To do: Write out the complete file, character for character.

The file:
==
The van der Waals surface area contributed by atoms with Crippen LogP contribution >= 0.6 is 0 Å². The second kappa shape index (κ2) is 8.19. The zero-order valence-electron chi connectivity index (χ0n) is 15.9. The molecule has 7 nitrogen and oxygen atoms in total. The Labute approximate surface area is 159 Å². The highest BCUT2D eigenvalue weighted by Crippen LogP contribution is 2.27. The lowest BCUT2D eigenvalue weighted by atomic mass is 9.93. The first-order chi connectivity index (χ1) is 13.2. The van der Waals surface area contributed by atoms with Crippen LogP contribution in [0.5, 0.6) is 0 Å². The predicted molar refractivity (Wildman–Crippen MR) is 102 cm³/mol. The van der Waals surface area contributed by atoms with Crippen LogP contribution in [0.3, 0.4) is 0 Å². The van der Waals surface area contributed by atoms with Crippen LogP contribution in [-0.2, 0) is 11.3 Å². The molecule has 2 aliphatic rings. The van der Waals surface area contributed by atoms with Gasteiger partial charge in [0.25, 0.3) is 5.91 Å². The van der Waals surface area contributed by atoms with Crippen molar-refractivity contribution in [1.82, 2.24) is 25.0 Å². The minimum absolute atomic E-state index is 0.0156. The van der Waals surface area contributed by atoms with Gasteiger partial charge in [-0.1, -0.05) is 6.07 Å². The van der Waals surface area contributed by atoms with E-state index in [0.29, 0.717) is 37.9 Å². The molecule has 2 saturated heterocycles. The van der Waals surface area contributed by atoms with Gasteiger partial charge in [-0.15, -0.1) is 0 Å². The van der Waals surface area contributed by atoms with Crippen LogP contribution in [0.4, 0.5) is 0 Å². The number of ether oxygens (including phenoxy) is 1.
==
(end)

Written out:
The van der Waals surface area contributed by atoms with Crippen LogP contribution >= 0.6 is 0 Å². The second kappa shape index (κ2) is 8.19. The zero-order valence-electron chi connectivity index (χ0n) is 15.9. The molecule has 7 nitrogen and oxygen atoms in total. The Labute approximate surface area is 159 Å². The highest BCUT2D eigenvalue weighted by Crippen LogP contribution is 2.27. The lowest BCUT2D eigenvalue weighted by atomic mass is 9.93. The first-order chi connectivity index (χ1) is 13.2. The van der Waals surface area contributed by atoms with Crippen LogP contribution in [0.5, 0.6) is 0 Å². The predicted molar refractivity (Wildman–Crippen MR) is 102 cm³/mol. The van der Waals surface area contributed by atoms with Crippen LogP contribution in [0.3, 0.4) is 0 Å². The van der Waals surface area contributed by atoms with Crippen LogP contribution in [-0.2, 0) is 11.3 Å². The molecule has 2 aliphatic rings. The van der Waals surface area contributed by atoms with Gasteiger partial charge in [0.25, 0.3) is 5.91 Å². The van der Waals surface area contributed by atoms with Crippen molar-refractivity contribution in [1.82, 2.24) is 25.0 Å². The minimum absolute atomic E-state index is 0.0156. The van der Waals surface area contributed by atoms with Gasteiger partial charge in [-0.1, -0.05) is 6.07 Å². The van der Waals surface area contributed by atoms with E-state index in [0.29, 0.717) is 37.9 Å². The molecule has 2 saturated heterocycles. The van der Waals surface area contributed by atoms with Gasteiger partial charge in [-0.15, -0.1) is 0 Å². The van der Waals surface area contributed by atoms with Crippen LogP contribution in [0.4, 0.5) is 0 Å². The number of ether oxygens (including phenoxy) is 1.